Again, there is media chaos. But the question remains: What media and what chaos?
I believe what we see on satellite media is not media chaos as much as political chaos. What we see is political indulgence, or rather political conflict and not professionalism.
Distorting the January revolution used to be indirect. Now it is blatant and deliberate. And talk shows are now pretending the revolution was but a conspiracy and a paid plot. We have also started to see attacks on President Sisi and conflicts here and there.
This is not professionalism, for many of those we see in the media are not media professionals in the first place. They belong to rival fronts in a political struggle.
I say this now as the media charter is still being prepared: Only competent media councils, and no other bodies, have the right to correct and bring to account any deviation from professionalism. This is the case all over the world.
More questions remain: Where is the nation state in all this? Is the state one entity or is it several entities represented in conflicting fronts? Is it really neutral and abiding only to the Constitution and the law?
How can the answer be affirmative if the Prosecutor General intervened to stop the implementation of a court order banning a certain program that broadcast interviews with citizens which was in a blatant violation of the rules?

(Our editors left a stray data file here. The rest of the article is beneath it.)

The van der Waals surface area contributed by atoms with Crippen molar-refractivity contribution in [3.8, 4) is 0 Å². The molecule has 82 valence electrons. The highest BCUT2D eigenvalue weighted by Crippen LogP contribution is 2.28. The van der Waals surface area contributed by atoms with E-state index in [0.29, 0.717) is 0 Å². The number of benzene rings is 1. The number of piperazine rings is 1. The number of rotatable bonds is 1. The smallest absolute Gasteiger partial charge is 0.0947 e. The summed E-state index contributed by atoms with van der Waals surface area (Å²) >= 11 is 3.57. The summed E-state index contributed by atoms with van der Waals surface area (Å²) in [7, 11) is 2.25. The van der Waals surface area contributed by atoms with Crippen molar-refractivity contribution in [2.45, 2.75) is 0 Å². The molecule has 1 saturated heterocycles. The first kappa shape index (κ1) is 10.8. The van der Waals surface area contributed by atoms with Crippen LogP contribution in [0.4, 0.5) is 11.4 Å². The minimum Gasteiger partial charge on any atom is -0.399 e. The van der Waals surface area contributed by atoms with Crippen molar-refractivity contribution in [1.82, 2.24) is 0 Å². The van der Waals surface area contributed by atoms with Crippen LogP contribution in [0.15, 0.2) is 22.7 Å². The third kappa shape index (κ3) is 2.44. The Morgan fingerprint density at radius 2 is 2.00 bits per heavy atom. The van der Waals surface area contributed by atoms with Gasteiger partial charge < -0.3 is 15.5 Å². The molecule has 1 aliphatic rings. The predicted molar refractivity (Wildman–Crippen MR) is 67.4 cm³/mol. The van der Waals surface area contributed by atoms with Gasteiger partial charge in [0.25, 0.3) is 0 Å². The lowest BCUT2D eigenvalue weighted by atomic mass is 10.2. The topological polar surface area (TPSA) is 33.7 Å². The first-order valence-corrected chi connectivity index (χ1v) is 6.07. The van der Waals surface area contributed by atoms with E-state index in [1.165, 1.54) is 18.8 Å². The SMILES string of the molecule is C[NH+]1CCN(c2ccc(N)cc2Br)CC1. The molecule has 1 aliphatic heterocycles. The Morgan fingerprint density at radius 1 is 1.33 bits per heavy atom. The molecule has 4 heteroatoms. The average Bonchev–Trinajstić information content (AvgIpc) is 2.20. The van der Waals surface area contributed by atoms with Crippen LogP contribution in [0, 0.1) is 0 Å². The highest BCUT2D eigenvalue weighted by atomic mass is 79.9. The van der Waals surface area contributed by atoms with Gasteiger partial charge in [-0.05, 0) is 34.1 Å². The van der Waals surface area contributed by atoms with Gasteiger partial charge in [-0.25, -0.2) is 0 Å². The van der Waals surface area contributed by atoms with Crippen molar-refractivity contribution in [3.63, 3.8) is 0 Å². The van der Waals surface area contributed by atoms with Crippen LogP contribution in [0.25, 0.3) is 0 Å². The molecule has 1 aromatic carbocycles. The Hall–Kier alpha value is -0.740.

How can the Prosecutor General intervene for something like this and not activate the law against illegal practice?
I am afraid the state, represented in the Prime Minister and his government, will continue to curb the media rather than establish regulations that maintain professionalism and self-restraint.
Political conflict is reflected in the media at a fateful moment where the media is being restructured and reorganized by a charter. It is a moment long awaited to consolidate the independence of the profession away from the state's power.
Will the media continue to be the victim of a political struggle that uses it as a weapon it will never abandon? Are we media professionals willing to miss the opportunity and go back another 30 years?
The press battled against Mubarak's imprisonment sentences in cases related to publishing. Are we now on the threshold of a new battle?
Edited translation from Al-Masry Al-Youm